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Consider Los Angeles. It’s enjoying an upgrade. With refurbished hotels, new residential buildings, a spruce-up of its gorgeous library and all the services and restaurants that come with a dense population, LA’s downtown is finally full of vitality.

It also looks good. One reason is the tops of some of its new buildings. In 2014, after much complaint from Angelenos about the city’s boring skyline, LA officials rescinded an ordinance that required its skyscrapers to have flat roofs to accommodate a rooftop helipad.

What’s Boston’s excuse?

Now consider Chicago. As much as Boston boosters brag about the many cranes dotting this city, Chicago is on steroids compared to Boston. Fifty-two high rises, such as the stacked Vista Tower, are under construction, and other gems —River Point and Aqua, for example—have recently opened.

The Second City has a reputation for gun violence. It is second, I’m told, not because New York is first, but because Chicago had to be built a second time after Old Ma Leary’s cow kicked over that lantern and burned the place to the ground.

But guns and its 19th-century rebirth are not its whole story. It’s the many beautiful new buildings, sculptural, reflective, light-filled that spread through the Loop and beyond. One building perches on a thin, horizontal line on the ground, with support beams rising at angle. It looks as if a toddler on a ladder could push it over. Even the Trump building, whose developer is not known for his aesthetic, is beautiful. Not all the buildings have interesting tops, but some do. I don’t know how Chicago seems so light and airy with all those tall buildings, but it does. From afar, part of the reason is its varied tops, some featuring steps, others points, some crowns.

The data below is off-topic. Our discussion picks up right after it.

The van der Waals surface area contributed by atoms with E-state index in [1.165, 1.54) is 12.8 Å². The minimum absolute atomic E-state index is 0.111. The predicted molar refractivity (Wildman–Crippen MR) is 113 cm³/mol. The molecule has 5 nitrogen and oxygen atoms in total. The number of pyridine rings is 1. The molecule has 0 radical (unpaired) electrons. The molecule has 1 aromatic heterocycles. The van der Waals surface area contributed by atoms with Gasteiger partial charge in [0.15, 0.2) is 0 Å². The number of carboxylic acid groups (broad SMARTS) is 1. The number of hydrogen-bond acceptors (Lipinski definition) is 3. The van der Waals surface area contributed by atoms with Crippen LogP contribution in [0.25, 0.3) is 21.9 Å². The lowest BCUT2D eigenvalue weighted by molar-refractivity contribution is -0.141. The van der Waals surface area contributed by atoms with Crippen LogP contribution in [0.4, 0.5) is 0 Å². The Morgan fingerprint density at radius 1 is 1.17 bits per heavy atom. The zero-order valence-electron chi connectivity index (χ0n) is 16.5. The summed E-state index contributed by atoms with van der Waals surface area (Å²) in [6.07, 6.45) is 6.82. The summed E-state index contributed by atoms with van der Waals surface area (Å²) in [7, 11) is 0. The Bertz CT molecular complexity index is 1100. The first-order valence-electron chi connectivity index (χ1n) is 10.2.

Now consider Boston. Flat tops everywhere. Recently when I quizzed friends about a Boston high rise they liked, they came up with nothing.

We can do little about the buildings already built. But we can insist that buildings now proposed do better at the top.

That’s why I want to bring up Millennium Partner’s Winthrop Square project. The controversy over this building has been all about its shadow. But now that the Boston City Council has sent a home rule petition to the legislature that would exchange this building’s shadow for the shadows in the shadow bank, it is one step closer to being built.

If the legislature changes the shadow law, we’ll have little time to consider what has been ignored so far—the design—a clunky, rectangular box with a flat top scored by vertical protrusions. Surely, there are no helicopters in its future, so why must it have a flat roof?

Millennium uses the same architects, who employ glass and slight angles on the tops, over and over again. Some of the vertical setbacks on the new, dark Millennium Tower are nice touches, but this third tallest building in the city does nothing for the skyline. If Winthrop Square is going to get built, it is time for Millennium to do better.

The Boston Planning and Development Agency is partly to blame for making Boston’s skyline so dreary. It has paid attention to the ground level. But it acts as if tops don’t exist. The BPDA could issue directives to encourage more interesting design at the top. Like New York City did in the 1920s and 1930s, it could require some buildings to taper to reduce the amount of shadow on surrounding buildings.

After all, whenever a skyscraper is deified, extolled, copied and featured in books, lectures or other programs, it’s almost always a building with a great top. The Mies van der Rohe boxes are typically mentioned only as a style of a particular time. But neither Boston’s Pru nor its John Hancock nor the tall, banal boxes lining the Avenue of the Americas get attention.

When New York’s skyline is featured, the focus is still typically on the old, pointy-topped Empire State and the Chrysler building, although One World Trade Center gets some recognition. Other pictures feature the Burj Khalifa in Dubai. The flat-topped, bulbous Walkie-Talkie building in London gained notoriety for melting a car with its convex reflecting glass, but in 2015 it was also voted the UK’s worst new building. When London skyline is pictured, the focus is on the Scalpel, the Gherkin and the Shard, all with distinctive tops.